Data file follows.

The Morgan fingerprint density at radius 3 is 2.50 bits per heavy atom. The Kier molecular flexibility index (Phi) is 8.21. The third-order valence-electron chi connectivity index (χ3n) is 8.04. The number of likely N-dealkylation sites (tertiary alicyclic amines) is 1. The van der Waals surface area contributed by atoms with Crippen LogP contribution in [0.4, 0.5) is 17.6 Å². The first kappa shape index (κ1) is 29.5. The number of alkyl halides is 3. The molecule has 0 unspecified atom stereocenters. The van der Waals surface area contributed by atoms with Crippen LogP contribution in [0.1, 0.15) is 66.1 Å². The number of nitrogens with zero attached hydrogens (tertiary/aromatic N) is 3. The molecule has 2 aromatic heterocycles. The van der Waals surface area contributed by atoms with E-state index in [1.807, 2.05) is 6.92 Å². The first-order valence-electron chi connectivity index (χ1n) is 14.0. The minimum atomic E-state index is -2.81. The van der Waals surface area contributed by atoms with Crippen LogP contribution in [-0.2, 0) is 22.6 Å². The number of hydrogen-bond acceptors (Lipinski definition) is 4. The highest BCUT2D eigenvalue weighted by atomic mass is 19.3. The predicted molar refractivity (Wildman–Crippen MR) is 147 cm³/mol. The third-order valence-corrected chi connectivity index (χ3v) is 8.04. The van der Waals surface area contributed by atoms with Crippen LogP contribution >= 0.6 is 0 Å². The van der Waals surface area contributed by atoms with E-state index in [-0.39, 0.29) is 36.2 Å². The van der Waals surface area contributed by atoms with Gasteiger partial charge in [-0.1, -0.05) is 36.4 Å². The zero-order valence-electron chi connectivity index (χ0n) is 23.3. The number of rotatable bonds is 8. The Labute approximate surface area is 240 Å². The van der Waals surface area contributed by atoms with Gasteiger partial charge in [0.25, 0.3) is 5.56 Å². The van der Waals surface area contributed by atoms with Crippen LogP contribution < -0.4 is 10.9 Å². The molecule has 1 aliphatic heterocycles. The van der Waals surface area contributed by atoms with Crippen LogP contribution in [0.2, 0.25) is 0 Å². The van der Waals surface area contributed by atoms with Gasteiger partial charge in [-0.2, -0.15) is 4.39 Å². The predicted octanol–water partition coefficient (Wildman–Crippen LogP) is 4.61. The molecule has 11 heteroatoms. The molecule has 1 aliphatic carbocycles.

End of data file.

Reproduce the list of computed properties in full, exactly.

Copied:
The Morgan fingerprint density at radius 3 is 2.50 bits per heavy atom. The Kier molecular flexibility index (Phi) is 8.21. The third-order valence-electron chi connectivity index (χ3n) is 8.04. The number of likely N-dealkylation sites (tertiary alicyclic amines) is 1. The van der Waals surface area contributed by atoms with Crippen LogP contribution in [0.4, 0.5) is 17.6 Å². The first kappa shape index (κ1) is 29.5. The number of alkyl halides is 3. The molecule has 0 unspecified atom stereocenters. The van der Waals surface area contributed by atoms with Crippen LogP contribution in [0.1, 0.15) is 66.1 Å². The number of nitrogens with zero attached hydrogens (tertiary/aromatic N) is 3. The molecule has 2 aromatic heterocycles. The van der Waals surface area contributed by atoms with E-state index in [1.807, 2.05) is 6.92 Å². The first-order valence-electron chi connectivity index (χ1n) is 14.0. The minimum atomic E-state index is -2.81. The van der Waals surface area contributed by atoms with Crippen LogP contribution in [-0.2, 0) is 22.6 Å². The number of hydrogen-bond acceptors (Lipinski definition) is 4. The highest BCUT2D eigenvalue weighted by atomic mass is 19.3. The predicted molar refractivity (Wildman–Crippen MR) is 147 cm³/mol. The third-order valence-corrected chi connectivity index (χ3v) is 8.04. The van der Waals surface area contributed by atoms with Crippen LogP contribution >= 0.6 is 0 Å². The van der Waals surface area contributed by atoms with E-state index in [-0.39, 0.29) is 36.2 Å². The van der Waals surface area contributed by atoms with Gasteiger partial charge in [-0.1, -0.05) is 36.4 Å². The zero-order valence-electron chi connectivity index (χ0n) is 23.3. The number of rotatable bonds is 8. The Labute approximate surface area is 240 Å². The van der Waals surface area contributed by atoms with Gasteiger partial charge in [0.25, 0.3) is 5.56 Å². The van der Waals surface area contributed by atoms with Crippen LogP contribution < -0.4 is 10.9 Å². The molecule has 1 aliphatic heterocycles. The van der Waals surface area contributed by atoms with Crippen LogP contribution in [0.2, 0.25) is 0 Å². The van der Waals surface area contributed by atoms with Gasteiger partial charge in [-0.2, -0.15) is 4.39 Å². The predicted octanol–water partition coefficient (Wildman–Crippen LogP) is 4.61. The molecule has 11 heteroatoms. The molecule has 1 aliphatic carbocycles.